-Write direct and short sentences. The average length of sentences in scientific writing is only about 12-17 words.

-Avoid making multiple statements in one sentence. Link sentences together within a paragraph to provide a clear story-line.

-Put statements in positive form. Use “He usually came late” instead of “He is not very often on time”.

-Provide a logical transition from one paragraph to another.

-Avoid using “this” unqualified. It’s not always obvious what “this” is.

-Avoid subjective or redundant words or phrases that will date the paper. Examples: “high resolution”, “new result”, “latest findings”.

-Avoid expressions of belief, instead giving logic as to why something will be true.

-Cross-reference equations, figures, and sections both by their number and by their name. I hadn’t thought about this and never do it. Use “as discussed in the methods Section 2” instead of “as discussed in Section 2”. Makes life easier for the reader.

-Allow the reader to digest a figure’s main points without reading the text. Figures should be able to stand alone.

-When editing, read your work as an interested and smart non-expert.

2017 Early-career Sustainable Operations Workshop

Re-posting the call for presentations from Professors Kraft and Agrawal:

Dear colleagues,

We are happy to announce that the 2017 Early-career Sustainable Operations workshop will be held March 3rd – 5th, 2017 at the Darden School of Business, University of Virginia.

The program will follow a format similar to the past two years, with a dinner to be held Friday night, followed by a full day of presentations and panels Saturday, and then a half day of presentations on Sunday. The conference is sponsored by the Darden School of Business, the McDonough School of Business at Georgetown University, and the Ray C. Anderson Center for Sustainable Business at the Georgia Tech Scheller College of Business.

The program committee includes Atalay Atasu (Georgia Tech), Eda Kemahlioglu-Ziya (NC State), Beril Toktay (Georgia Tech), Vishal Agrawal (Georgetown), and Tim Kraft (Darden). We plan to schedule 6-8 presentations on Saturday and 3-4 presentations on Sunday. We are inviting junior academics (untenured faculty) and PhD students who are interested in presenting to submit a 1-page abstract or a working paper, if one is available, to by November 4, 2016. Notice of acceptances will be sent by December 16, 2016. Ties will be broken in favor of full papers.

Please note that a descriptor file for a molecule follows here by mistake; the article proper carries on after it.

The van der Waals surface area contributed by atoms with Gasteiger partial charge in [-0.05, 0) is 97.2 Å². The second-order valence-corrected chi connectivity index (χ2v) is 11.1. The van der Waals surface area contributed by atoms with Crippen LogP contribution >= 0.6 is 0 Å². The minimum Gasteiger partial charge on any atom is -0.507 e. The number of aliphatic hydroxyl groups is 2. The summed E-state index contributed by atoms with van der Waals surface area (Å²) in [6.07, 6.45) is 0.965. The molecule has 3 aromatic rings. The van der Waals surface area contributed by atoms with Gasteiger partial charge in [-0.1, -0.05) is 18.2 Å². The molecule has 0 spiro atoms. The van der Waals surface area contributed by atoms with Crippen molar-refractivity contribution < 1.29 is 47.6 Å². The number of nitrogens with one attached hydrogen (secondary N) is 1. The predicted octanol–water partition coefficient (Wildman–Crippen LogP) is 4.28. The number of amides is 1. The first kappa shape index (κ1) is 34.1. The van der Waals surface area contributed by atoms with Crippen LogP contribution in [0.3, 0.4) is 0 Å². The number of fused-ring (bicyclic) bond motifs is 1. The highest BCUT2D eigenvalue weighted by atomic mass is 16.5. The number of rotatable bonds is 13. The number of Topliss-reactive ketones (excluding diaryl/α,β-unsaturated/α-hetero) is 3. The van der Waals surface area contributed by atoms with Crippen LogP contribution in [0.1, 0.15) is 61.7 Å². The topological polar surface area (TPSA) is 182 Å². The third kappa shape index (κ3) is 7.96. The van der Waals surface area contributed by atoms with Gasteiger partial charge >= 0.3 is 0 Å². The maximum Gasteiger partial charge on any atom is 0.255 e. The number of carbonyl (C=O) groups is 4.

For more information or questions, please email Tim Kraft at or Vishal Agrawal at

Thank you!
Vishal and Tim

Tim Kraft
Assistant Professor
University of Virginia
Darden School of Business
Charlottesville, VA 22903

Vishal Agrawal
Associate Professor
McDonough School of Business
Georgetown University
Washington, D.C.

Checklist to use before submitting paper

-Are your research questions clear and well-motivated?
-Is there a consistent narrative throughout paper?
-Is the contribution well-justified?
-Are the journal guidelines and formatting instructions followed?

Paraphrased from a talk at the Young Scholars Workshop of the Behavioral Operations Conference in July 2016.

Links 20160825: Writing and Teaching Posts

Elements of Style for Writing Scientific Journal Articles. Funny because I’m also re-reading Strunk and White right now.
How to write a paper. One.
How to write a paper. Two.
Prototyping mathematical papers.

Defining the relationship between professor and student.
Where are we heading? Asked in an academic job interview.
Probabilistic true-false questions.

INFORMS 2016 Presentations

Nov. 14, 2016, 1:30 – 3:00 PM
Mind The Gap: Coordinating Energy Efficiency And Demand Response
Eric Webb, Owen Wu, Kyle D. Cattani, Kelley School of Business, Indiana University, Bloomington, IN

Nov. 15, 2016, 1:30 – 3:00 PM
Predicting Nurse Turnover And Its Impact On Staffing Decisions
Eric Webb, Kurt Bretthauer, Kelley School of Business, Indiana University, Bloomington, IN

Nov. 16, 2016, 12:45 – 2:15 PM
Linking Customer Behavior And Delay Announcements: Are Customers Really Rational?
Eric Webb, Qiuping Yu, Kurt M. Bretthauer, Kelley School of Business, Indiana University, Bloomington, IN

Nov. 16, 2016, 4:30 – 6:00 PM
Using Past Scores And Regularization To Create A Winning Nfl Betting Model
Eric Webb1, Wayne L. Winston2, 1Kelley School of Business, Indiana University, Bloomington, IN, 2Bauer College of Business, University of Houston, Houston, TX

Busy busy busy

-I am sprinting to finish two papers (“Mind the Gap: Coordinating Energy Efficiency and Demand Response” and “Linking Customer Behavior and Delay Announcements: Are Customers Really Rational?”) by July 24.

-I am presenting the delay announcements paper at the Behavioral Operations Conference this Friday in Madison, WI.

-After the conference, Maria and I are doing an amusement park tour of the Great Lakes region: Michigan’s Adventure, Canada’s Wonderland, Hersheypark, Dorney Park, possibly Wildwater Kingdom, and Cedar Point. We’ll also stop in Indiana Dunes State Park, Chicago, Detroit, Niagara Falls, Philadelphia (for a Phillies game), and Cuyahoga Valley National Park. We’ll be back in Bloomington on July 26. During the trip, I’ll frequently be finalizing the two papers above while Maria drives.

-After I get back, I am sprinting again to re-submit “Incentive-Compatible Prehospital Triage in Emergency Medical Services” by mid-August.

-As such, there won’t be many website posts for the next month or so.

-After that, I will be working on a project inspecting the behavioral aspects of staffing and turnover, a new energy project, and finishing up my NFL betting project.